Special Education

IEP Work-Part 3-After the Meeting

This is the third and final post about IEP work. In the first post, we talked about things we take care of before the meeting. The second post covered handling the actual meeting. This post will cover what we do now that the meeting’s happened.

Wrapping It Up

If the team’s reached consensus, its time to close out the document. Take any notes that you or anyone else on your team has created for the meeting. In the document, adjust wording, remove any text and reread the document one last time to ensure that you have not left anything out. When you are satisfied with the document, pass it up the line. There is usually someone who puts a final stamp of approval before it goes out. Make sure they know you are done.

That Tough 10%

For about 80% of your IEPs, you will meet once a year and parents will be happy with services as you outline them. There will not be many questions or concerns. For another 10%, you may have to meet more than once because they’ve transferred into the district and their annual is in the spring. Or maybe a student is in an evaluation year, but their annual is in October and its hard to get them both in.

Then there is that final tough 10%. You may be attempting to capture goals for a moving target. Parents may want more services than FAPE supports. With this final group, your goal is to balance everyone’s needs–the parents, the district and the student. These are the most challenging IEPs.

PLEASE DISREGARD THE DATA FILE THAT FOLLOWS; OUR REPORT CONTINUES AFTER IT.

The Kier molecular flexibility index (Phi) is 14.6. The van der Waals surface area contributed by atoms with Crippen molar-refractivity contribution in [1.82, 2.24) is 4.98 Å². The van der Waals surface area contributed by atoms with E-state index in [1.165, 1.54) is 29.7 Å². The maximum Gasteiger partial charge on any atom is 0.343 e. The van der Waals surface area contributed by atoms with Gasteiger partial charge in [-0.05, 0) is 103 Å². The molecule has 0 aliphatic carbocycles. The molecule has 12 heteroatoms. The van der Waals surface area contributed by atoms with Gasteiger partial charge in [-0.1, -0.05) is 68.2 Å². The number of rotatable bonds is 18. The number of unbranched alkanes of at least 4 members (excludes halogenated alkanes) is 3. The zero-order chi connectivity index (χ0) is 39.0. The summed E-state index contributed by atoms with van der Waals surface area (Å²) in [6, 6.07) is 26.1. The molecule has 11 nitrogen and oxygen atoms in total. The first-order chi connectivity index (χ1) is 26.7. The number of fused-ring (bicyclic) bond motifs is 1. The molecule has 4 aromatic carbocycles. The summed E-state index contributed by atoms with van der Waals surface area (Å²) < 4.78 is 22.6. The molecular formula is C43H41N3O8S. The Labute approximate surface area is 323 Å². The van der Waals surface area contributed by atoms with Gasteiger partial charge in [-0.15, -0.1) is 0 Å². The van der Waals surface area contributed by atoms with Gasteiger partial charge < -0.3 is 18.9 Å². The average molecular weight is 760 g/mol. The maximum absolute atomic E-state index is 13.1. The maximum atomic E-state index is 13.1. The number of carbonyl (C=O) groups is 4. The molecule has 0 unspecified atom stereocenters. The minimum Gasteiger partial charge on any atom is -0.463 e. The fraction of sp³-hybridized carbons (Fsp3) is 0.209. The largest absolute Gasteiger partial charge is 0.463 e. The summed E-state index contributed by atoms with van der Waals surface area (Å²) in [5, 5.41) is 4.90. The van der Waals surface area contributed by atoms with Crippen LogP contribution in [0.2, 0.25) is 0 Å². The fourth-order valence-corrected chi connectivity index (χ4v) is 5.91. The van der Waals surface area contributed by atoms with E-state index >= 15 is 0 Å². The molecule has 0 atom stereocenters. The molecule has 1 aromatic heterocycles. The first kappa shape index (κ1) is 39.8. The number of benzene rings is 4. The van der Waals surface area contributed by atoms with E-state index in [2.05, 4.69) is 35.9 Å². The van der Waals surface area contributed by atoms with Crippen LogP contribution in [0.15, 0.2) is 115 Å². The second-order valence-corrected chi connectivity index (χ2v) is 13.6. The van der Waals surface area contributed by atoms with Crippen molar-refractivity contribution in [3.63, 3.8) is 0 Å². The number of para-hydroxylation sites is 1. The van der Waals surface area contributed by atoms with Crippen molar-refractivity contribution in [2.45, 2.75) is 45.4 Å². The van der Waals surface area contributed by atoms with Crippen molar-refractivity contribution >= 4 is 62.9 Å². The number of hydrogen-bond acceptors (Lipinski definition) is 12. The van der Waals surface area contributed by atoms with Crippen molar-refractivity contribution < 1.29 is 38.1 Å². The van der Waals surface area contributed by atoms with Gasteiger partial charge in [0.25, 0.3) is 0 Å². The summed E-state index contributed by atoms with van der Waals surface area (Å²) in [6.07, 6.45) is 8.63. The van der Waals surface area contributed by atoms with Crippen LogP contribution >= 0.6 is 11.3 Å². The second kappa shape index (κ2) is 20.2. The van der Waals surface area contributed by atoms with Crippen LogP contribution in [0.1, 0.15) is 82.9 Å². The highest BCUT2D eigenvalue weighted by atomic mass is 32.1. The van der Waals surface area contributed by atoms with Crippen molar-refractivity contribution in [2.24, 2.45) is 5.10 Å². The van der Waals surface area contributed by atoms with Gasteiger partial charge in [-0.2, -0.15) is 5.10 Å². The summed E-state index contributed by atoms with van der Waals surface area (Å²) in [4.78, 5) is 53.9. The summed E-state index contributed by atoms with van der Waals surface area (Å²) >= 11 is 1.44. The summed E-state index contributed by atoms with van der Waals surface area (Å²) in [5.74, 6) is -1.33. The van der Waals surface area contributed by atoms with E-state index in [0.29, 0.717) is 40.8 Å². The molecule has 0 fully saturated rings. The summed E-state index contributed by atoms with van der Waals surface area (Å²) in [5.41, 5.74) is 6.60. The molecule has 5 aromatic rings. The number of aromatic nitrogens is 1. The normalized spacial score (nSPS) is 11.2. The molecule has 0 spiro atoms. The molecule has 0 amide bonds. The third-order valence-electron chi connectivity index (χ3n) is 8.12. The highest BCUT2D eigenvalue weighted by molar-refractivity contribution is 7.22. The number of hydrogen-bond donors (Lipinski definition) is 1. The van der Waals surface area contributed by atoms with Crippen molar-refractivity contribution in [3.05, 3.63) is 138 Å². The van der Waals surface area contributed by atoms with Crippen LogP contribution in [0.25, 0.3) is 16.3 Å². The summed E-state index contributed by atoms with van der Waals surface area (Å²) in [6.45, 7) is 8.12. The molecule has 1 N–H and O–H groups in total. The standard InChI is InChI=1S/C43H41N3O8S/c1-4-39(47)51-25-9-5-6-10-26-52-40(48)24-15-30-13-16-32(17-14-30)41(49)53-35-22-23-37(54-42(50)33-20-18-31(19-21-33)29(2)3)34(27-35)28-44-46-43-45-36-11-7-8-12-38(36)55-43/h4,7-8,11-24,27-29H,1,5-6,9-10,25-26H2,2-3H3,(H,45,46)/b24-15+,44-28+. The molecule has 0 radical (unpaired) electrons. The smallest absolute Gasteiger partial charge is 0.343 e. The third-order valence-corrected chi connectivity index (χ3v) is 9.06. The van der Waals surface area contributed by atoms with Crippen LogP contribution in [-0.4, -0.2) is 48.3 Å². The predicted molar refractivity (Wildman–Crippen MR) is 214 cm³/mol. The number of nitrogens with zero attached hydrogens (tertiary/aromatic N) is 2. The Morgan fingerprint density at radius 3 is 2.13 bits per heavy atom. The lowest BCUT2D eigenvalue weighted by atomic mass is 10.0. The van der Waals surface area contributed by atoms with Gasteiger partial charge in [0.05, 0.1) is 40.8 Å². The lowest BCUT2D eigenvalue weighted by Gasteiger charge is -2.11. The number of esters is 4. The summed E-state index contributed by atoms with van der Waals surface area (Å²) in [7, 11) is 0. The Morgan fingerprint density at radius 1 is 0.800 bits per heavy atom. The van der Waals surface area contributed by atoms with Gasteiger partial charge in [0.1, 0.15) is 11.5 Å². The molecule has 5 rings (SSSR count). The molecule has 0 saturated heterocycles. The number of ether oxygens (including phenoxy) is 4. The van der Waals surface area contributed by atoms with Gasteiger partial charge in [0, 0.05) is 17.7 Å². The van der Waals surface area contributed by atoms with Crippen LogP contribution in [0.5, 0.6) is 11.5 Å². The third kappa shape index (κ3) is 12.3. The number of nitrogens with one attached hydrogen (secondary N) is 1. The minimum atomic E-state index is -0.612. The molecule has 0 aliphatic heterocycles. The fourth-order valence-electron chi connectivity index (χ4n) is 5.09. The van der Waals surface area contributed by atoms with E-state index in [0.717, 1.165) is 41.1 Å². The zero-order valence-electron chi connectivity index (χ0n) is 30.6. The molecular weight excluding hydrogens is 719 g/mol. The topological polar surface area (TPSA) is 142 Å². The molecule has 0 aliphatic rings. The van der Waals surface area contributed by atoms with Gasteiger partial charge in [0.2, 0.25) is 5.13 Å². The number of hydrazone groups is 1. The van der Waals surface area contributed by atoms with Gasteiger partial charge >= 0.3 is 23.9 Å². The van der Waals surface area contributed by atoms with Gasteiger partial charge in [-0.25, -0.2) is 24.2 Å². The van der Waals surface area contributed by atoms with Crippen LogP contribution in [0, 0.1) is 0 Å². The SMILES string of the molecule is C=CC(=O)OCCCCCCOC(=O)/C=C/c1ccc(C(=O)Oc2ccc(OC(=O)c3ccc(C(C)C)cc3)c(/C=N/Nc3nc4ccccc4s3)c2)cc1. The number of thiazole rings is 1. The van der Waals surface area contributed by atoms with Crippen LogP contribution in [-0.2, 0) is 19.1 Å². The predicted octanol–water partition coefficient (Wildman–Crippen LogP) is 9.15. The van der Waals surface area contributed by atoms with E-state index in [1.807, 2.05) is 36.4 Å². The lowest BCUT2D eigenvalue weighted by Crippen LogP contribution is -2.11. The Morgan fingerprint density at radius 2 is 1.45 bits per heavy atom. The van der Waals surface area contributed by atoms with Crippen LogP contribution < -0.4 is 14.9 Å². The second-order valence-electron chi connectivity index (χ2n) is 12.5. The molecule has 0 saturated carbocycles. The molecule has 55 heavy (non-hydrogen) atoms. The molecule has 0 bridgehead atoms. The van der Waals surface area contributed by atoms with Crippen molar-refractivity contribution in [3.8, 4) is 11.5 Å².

Here’s the thing. If you know an IEP will be a tough 10% type, plan for it. Get ahead of the issues with LEAs so they are aware of parents concerns. Meet with parents ahead of time to discuss and problem-solve issues. I have preemptively met with parents on numerous occasions to iron out specifics before pulling together the full IEP team. This is better than holding 2 or 3 separate IEP meetings where all the legal trappings are needed.

If you are able to do this, there may be more meetings, but this up-front time ensures that IEP meetings won’t be wasted with stalemates. People will all be on the same page. Supports will be appropriate and there won’t be debates over it in the meeting because its all been sorted out ahead of time.

Well, that’s about it for me regarding IEPs. Hopefully, my tips and tricks for what to do before, during and after can help you work through even the most challenging of IEPs.

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